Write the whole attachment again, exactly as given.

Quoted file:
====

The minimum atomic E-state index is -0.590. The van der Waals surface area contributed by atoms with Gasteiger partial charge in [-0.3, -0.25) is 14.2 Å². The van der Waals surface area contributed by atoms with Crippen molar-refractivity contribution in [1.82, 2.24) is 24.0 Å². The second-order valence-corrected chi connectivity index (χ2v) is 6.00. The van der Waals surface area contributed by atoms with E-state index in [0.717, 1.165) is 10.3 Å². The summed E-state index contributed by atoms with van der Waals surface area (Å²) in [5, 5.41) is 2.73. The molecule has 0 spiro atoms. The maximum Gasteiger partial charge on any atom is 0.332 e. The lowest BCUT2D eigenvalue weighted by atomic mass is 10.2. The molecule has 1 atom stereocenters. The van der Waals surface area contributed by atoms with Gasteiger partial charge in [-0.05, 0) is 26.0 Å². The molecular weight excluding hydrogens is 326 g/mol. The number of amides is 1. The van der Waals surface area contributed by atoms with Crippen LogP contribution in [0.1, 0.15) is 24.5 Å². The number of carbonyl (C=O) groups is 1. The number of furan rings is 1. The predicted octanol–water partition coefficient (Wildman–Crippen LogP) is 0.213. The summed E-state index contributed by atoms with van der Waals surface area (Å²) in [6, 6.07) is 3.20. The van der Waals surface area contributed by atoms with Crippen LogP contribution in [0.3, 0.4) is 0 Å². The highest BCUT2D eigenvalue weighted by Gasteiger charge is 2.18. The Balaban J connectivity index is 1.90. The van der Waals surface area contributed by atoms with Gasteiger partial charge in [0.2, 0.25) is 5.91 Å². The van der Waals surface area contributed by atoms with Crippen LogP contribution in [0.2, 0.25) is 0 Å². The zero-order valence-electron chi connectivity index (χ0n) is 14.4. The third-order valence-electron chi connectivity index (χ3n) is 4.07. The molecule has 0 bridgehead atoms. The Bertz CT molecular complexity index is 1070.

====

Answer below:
The minimum atomic E-state index is -0.590. The van der Waals surface area contributed by atoms with Gasteiger partial charge in [-0.3, -0.25) is 14.2 Å². The van der Waals surface area contributed by atoms with Crippen molar-refractivity contribution in [1.82, 2.24) is 24.0 Å². The second-order valence-corrected chi connectivity index (χ2v) is 6.00. The van der Waals surface area contributed by atoms with E-state index in [0.717, 1.165) is 10.3 Å². The summed E-state index contributed by atoms with van der Waals surface area (Å²) in [5, 5.41) is 2.73. The molecule has 0 spiro atoms. The maximum Gasteiger partial charge on any atom is 0.332 e. The lowest BCUT2D eigenvalue weighted by atomic mass is 10.2. The molecule has 1 atom stereocenters. The van der Waals surface area contributed by atoms with Gasteiger partial charge in [-0.05, 0) is 26.0 Å². The molecular weight excluding hydrogens is 326 g/mol. The number of amides is 1. The van der Waals surface area contributed by atoms with Crippen LogP contribution in [0.1, 0.15) is 24.5 Å². The number of carbonyl (C=O) groups is 1. The number of furan rings is 1. The predicted octanol–water partition coefficient (Wildman–Crippen LogP) is 0.213. The summed E-state index contributed by atoms with van der Waals surface area (Å²) in [6, 6.07) is 3.20. The van der Waals surface area contributed by atoms with Crippen LogP contribution in [0.3, 0.4) is 0 Å². The highest BCUT2D eigenvalue weighted by Gasteiger charge is 2.18. The Balaban J connectivity index is 1.90. The van der Waals surface area contributed by atoms with Gasteiger partial charge in [0.2, 0.25) is 5.91 Å². The van der Waals surface area contributed by atoms with Crippen LogP contribution in [0.2, 0.25) is 0 Å². The zero-order valence-electron chi connectivity index (χ0n) is 14.4. The third-order valence-electron chi connectivity index (χ3n) is 4.07. The molecule has 0 bridgehead atoms. The Bertz CT molecular complexity index is 1070.